Streptococcus pyogenes is a human-specific pathogen that relies on its host for metabolic substrates. Rgg-like proteins constitute a family of transcriptional regulators present in several gram-positive bacteria. In S. pyogenes, Rgg influences the expression of several virulence-associated proteins localized to the cell wall and extracellular environment. Secreted enzymes may degrade host macromolecules, thereby liberating metabolic substrates. To determine if Rgg regulation of exoprotein expression is associated with altered metabolism, the catabolic activities of S. pyogenes strain NZ131 (serotype M49) and an isogenic rgg mutant strain were analyzed during growth with complex and defined media. As expected, the wild-type strain preferentially used glucose and produced lactic acid during the exponential phase of growth. In contrast, the rgg mutant fermented arginine in the exponential phase of growth, even in the presence of glucose. Arginine degradation was associated with a neutral culture pH and excretion of NH 3 and ornithine. Arginine, serine, and asparagine were depleted from mutant cultures during growth. The addition of arginine and serine to culture media increased the growth yield and NH3 production of mutant but not wild-type cultures. Addition of asparagine had no effect on the growth yield of either strain. Altered metabolism of arginine and serine in the mutant was associated with increased transcript levels of genes encoding arginine deiminase and a putative serine dehydratase. Thus, Rgg coordinates virulence factor synthesis and catabolic activity and may be important in the pathogen's adaptation to changes in the availability of metabolic substrates.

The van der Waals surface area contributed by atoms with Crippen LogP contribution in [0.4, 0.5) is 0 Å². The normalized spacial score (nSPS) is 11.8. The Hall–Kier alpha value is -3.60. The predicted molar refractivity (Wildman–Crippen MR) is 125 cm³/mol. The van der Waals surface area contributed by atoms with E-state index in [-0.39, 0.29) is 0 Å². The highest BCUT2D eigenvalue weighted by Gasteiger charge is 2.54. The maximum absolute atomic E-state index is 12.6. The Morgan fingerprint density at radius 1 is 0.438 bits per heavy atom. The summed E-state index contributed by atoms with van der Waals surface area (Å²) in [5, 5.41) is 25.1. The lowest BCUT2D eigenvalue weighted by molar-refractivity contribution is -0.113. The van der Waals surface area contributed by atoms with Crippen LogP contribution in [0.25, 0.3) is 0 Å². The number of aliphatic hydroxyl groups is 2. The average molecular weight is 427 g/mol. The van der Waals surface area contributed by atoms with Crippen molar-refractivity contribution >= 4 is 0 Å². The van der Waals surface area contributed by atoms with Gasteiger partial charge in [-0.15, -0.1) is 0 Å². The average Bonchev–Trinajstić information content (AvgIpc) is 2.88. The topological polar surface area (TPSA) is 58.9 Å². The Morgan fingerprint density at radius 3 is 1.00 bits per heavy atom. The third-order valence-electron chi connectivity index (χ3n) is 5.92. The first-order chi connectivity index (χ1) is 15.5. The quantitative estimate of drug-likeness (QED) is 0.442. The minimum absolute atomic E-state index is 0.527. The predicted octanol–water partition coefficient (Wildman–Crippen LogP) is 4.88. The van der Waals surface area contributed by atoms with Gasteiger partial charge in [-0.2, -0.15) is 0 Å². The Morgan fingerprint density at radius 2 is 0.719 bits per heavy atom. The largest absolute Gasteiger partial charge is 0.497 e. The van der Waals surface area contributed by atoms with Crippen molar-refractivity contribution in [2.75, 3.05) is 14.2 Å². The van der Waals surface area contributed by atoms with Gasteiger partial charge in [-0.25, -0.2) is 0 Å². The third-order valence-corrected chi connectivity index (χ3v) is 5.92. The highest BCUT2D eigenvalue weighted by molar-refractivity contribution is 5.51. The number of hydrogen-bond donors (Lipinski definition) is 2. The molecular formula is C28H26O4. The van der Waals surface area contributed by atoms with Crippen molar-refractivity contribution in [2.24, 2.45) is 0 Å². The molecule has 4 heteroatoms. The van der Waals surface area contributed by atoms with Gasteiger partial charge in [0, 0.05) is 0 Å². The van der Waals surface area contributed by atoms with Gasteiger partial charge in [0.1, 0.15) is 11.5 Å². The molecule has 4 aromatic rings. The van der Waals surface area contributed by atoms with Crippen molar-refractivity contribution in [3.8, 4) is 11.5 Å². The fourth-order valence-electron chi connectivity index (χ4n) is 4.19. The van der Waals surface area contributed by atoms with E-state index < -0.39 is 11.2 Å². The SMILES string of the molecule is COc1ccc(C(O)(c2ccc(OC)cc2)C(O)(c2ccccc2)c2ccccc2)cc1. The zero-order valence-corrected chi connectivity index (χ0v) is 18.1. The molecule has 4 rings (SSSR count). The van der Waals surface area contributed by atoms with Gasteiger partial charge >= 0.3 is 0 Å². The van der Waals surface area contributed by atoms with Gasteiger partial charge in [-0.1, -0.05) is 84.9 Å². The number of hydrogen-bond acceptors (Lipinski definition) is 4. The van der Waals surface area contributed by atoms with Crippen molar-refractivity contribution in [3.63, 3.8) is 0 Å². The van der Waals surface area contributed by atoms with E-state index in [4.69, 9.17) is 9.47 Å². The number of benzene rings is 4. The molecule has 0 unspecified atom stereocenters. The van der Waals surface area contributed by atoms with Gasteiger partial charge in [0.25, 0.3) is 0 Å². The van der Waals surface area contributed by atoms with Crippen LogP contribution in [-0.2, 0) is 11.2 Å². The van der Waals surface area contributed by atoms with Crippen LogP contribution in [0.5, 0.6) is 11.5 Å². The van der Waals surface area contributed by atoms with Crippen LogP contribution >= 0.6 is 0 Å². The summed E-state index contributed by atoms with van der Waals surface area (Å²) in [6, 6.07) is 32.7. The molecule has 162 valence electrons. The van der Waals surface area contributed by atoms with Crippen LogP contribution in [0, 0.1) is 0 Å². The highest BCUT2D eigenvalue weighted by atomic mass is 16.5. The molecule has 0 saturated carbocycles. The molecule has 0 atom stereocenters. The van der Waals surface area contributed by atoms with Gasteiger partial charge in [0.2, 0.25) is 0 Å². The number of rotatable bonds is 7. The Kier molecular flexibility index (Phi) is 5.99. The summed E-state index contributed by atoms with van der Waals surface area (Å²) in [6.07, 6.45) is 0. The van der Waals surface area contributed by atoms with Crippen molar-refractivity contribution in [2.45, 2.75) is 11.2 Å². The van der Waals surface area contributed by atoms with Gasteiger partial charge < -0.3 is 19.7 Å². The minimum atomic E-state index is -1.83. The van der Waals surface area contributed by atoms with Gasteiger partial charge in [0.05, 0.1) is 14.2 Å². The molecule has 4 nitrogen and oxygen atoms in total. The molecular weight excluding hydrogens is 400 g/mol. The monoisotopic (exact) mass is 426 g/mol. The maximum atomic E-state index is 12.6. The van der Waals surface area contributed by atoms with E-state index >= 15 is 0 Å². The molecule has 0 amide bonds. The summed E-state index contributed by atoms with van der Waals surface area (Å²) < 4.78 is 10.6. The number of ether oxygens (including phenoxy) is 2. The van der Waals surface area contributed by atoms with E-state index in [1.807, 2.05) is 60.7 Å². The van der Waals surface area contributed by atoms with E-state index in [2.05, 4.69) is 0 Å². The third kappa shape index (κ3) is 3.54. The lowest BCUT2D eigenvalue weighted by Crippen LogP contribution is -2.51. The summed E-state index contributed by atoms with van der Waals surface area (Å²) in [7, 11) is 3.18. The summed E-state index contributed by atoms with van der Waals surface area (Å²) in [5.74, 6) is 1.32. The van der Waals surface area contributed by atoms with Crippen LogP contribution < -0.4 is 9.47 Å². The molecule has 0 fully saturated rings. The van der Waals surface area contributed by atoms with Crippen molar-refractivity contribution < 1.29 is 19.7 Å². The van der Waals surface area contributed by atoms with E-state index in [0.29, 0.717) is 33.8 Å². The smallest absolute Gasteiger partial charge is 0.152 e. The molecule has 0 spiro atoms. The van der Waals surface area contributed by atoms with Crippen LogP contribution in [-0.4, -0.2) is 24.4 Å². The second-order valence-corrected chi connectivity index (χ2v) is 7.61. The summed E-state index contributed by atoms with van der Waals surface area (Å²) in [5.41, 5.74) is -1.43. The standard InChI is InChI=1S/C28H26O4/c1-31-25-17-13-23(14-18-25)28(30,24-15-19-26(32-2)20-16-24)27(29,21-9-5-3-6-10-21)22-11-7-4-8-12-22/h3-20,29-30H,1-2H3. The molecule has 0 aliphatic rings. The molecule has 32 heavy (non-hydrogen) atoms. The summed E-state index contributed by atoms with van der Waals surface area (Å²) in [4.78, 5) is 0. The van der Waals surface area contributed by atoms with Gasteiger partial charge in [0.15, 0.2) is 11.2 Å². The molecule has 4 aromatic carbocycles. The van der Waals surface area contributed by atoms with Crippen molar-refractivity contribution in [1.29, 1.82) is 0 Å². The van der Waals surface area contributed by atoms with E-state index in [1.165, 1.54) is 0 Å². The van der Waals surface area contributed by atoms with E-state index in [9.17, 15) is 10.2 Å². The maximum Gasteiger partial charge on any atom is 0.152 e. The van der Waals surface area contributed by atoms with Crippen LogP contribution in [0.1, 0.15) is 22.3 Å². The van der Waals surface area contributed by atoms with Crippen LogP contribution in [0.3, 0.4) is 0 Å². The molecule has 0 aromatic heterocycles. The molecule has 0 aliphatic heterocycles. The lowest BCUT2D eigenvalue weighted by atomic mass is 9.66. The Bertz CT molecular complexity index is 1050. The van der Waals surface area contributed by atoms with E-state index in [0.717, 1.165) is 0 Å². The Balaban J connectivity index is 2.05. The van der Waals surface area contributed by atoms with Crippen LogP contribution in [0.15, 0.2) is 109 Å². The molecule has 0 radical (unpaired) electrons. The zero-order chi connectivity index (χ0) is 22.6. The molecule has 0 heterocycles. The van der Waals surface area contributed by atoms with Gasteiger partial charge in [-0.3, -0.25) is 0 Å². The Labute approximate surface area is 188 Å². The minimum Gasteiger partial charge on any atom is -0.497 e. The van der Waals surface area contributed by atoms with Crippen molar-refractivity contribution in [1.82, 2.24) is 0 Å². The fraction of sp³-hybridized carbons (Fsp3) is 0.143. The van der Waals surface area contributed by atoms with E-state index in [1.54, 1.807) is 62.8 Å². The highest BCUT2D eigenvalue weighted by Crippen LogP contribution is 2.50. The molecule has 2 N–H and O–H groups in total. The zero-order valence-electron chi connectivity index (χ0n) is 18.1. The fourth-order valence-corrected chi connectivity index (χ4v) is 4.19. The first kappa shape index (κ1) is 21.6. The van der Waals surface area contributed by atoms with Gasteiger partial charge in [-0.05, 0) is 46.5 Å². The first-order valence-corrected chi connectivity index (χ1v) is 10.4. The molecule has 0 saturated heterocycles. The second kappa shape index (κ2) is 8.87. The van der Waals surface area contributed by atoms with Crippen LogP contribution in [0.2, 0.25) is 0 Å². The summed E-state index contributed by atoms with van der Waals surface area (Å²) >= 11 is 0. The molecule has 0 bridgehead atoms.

ASJC Scopus subject areas
- Molecular Biology